7 Incredible River Hikes
One of the added bonuses of rafting through a beautiful river canyon is the exclusive access you get to some of the best (and least traveled) hikes out there. After all, you need a boat to get to these hidden trailheads. And oftentimes there’s a big reward for making the trek, like water slides, hot springs or swimming holes to cool off in.
From Oregon to the Grand Canyon and everything in between, here are a few outstanding river hikes worth the trip…down the river, that is.
Stone Creek/Land of the Seven Waterfalls Hike
Location: Colorado River through the Grand Canyon
Accessible from two separate superb river camps in the Grand Canyon, above and below mighty Dubendorf Rapid, this one has it all: Ancient granaries, incredible geology, numerous swimming spots, and one waterfall after another. You can make it as long or short as you want, as leisurely or as active as you want. If you go long there’s an incredible cove an hour or so up. Or, you can up the adventure level and find your way into the final Quartzite slot, over boulders and around a few exposed ledges, to the best waterfall of all (a four-hour round trip including some hang time).
Jack Creek Overlook Hike
Location: Middle Fork of the Salmon River, Idaho
This is a buns-of-steel hike approximately 1-mile straight up from Little Pine Camp. The pay-off after an hour’s worth of very steep and switch-backed hiking is unquestionably worth it, though, as the overlook’s summit gives an unencumbered view of the Impassable Canyon and incredible perspective on the far-reaching and wild Frank Church Wilderness. Hikers get unbeatable views of snow-capped peaks and forests for as far as the eye can see.
Loon Creek Hike
Location: Middle Fork of the Salmon River, Idaho
Also worth the mention on the Middle Fork Salmon is the 1 ½-mile (one-way) Loon Creek Hike to hidden hot springs. The trail to the springs is easy to moderate and offers lots of options for hikers who might want to peel off and sit by Loon Creek or even go fly-fishing. For a longer, harder hike, going past the hot springs takes you into a gorgeous granite gorge. The trail climbs from there and gives a great view of a valley before descending back to the creek and crossing a lovely small bridge.
Tate Creek Slide Hike
Location: Rogue River, Oregon
Despite being a short, ¼-mile hike, the Rogue River Trail at Tate Creek Camp offers a special surprise that will leave a lasting impression. Following a creek bed on the moderate-to-challenging trail, hikers find themselves at a lovely waterfall. But this isn’t just a waterfall to admire. Lively spirits can go hand over hand up a rope to the top of the waterfall, turning it into a wild 10-foot water slide with a 5-foot free fall into a refreshing pool below.
Wind River Hike
Location: Main Salmon River, Idaho
Winding its way back into the Humboldt Wilderness, the Wind River Hike ranges from between 3 and 6-miles round trip. After approximately 1 ½-miles, the trail leads to a beautiful shady nook of pouring pools to cool off in. This is a good turnaround point for people looking for a shorter hike, or you can continue on from here for a longer moderate-to-difficult 6-mile round trip trek.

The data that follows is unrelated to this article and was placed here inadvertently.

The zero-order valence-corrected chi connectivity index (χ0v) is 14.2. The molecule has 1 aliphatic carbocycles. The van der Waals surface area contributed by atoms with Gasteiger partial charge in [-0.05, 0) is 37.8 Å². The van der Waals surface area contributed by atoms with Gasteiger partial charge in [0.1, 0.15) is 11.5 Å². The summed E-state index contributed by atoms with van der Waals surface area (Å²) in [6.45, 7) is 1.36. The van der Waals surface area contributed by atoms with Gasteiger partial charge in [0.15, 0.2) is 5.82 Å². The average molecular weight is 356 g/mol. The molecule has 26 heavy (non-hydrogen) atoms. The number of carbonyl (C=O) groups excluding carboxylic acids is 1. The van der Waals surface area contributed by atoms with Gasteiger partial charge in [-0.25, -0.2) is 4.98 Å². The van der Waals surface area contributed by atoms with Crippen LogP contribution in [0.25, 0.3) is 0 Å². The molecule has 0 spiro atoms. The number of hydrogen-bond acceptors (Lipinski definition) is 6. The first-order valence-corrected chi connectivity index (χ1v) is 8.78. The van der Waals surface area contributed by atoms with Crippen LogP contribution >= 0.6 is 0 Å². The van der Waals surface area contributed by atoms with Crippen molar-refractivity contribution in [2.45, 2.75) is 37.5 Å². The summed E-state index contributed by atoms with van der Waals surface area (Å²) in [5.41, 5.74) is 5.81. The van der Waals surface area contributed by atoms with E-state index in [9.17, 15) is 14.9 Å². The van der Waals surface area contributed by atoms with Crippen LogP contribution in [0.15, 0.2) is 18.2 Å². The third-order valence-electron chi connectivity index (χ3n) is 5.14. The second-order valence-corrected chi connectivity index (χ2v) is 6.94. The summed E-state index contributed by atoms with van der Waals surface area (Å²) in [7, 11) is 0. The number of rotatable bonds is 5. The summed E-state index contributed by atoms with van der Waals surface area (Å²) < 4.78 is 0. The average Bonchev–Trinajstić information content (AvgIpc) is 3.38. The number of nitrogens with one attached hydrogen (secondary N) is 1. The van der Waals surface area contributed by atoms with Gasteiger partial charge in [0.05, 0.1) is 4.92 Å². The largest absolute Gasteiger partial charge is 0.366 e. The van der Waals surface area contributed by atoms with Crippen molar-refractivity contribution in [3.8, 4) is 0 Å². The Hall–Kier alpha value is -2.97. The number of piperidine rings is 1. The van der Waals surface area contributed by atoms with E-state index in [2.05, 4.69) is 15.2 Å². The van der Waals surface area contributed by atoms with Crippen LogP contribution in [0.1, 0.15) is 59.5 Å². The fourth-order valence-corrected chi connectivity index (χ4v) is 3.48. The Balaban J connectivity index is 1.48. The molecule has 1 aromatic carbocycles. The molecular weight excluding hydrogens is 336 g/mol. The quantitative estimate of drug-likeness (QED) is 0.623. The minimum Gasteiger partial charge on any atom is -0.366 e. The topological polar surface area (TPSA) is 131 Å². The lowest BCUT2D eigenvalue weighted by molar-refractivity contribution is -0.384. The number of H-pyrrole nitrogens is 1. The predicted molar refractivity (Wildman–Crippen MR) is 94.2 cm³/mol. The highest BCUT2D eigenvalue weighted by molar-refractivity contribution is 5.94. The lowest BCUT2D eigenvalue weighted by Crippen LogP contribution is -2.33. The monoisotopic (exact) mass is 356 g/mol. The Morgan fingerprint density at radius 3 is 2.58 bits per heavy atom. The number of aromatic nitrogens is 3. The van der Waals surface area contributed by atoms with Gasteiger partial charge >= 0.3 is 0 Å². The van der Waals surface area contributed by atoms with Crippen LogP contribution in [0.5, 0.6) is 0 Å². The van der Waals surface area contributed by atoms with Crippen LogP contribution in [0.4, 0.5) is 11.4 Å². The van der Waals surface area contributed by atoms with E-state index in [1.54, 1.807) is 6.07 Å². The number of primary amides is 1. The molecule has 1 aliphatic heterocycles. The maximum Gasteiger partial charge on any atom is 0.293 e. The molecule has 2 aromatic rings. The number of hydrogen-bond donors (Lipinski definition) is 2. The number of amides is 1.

Doll House Hike
Location: Colorado River through Cataract Canyon
You have to wake up early to beat the heat on the 6-mile (round trip) Doll House hike into the remote Maze District of Canyonlands National Park. The trek starts out with a grueling 45-minute, 1,300-foot Stairmaster climb, but is well worth it once you arrive at the top of the canyon among playful rock formations that make up the iconic Doll House region. Here you’re also rewarded with an awe-inspiring, 360-degree panoramic view of the colorful spires of the Needles and Island in the Sky Districts of Canyonlands, and the Colorado River below you. Wander around the rim of the canyon to discover an Anasazi granary, and an area called the Refrigerator that offers a slot canyon experience with relief from the heat.
Seven Devils View Hike
Location: Snake River, Idaho
From Salt Creek Camp on Idaho’s Snake River, deep in Hells Canyon, take on a difficult ¾-mile round trip hike for stunning mountain and river views. The steep, semi-marked trail is a steady gradient with some need for scrambling. Reach the top and see a bird’s eye view of the winding Snake River below you, or look off onto the horizon to take in the Seven Devils Mountains, which make up the Idaho/Oregon border.
Insider Tip: The Ultimate Hiking and Rafting Vacation
While we’re talking about rafting and hiking, the proximity of the Tuolumne River in California to all the great trails and iconic landscapes in Yosemite National Park has to be mentioned. In fact, hiking enthusiasts can take a wild ride down the action-packed Class IV Tuolumne River and then spend a few days exploring Yosemite’s backcountry by foot on a special Tuolumne & Yosemite Hiker trip. If you’ve got 6 days, this might be the most epic hiking and rafting vacation you can take.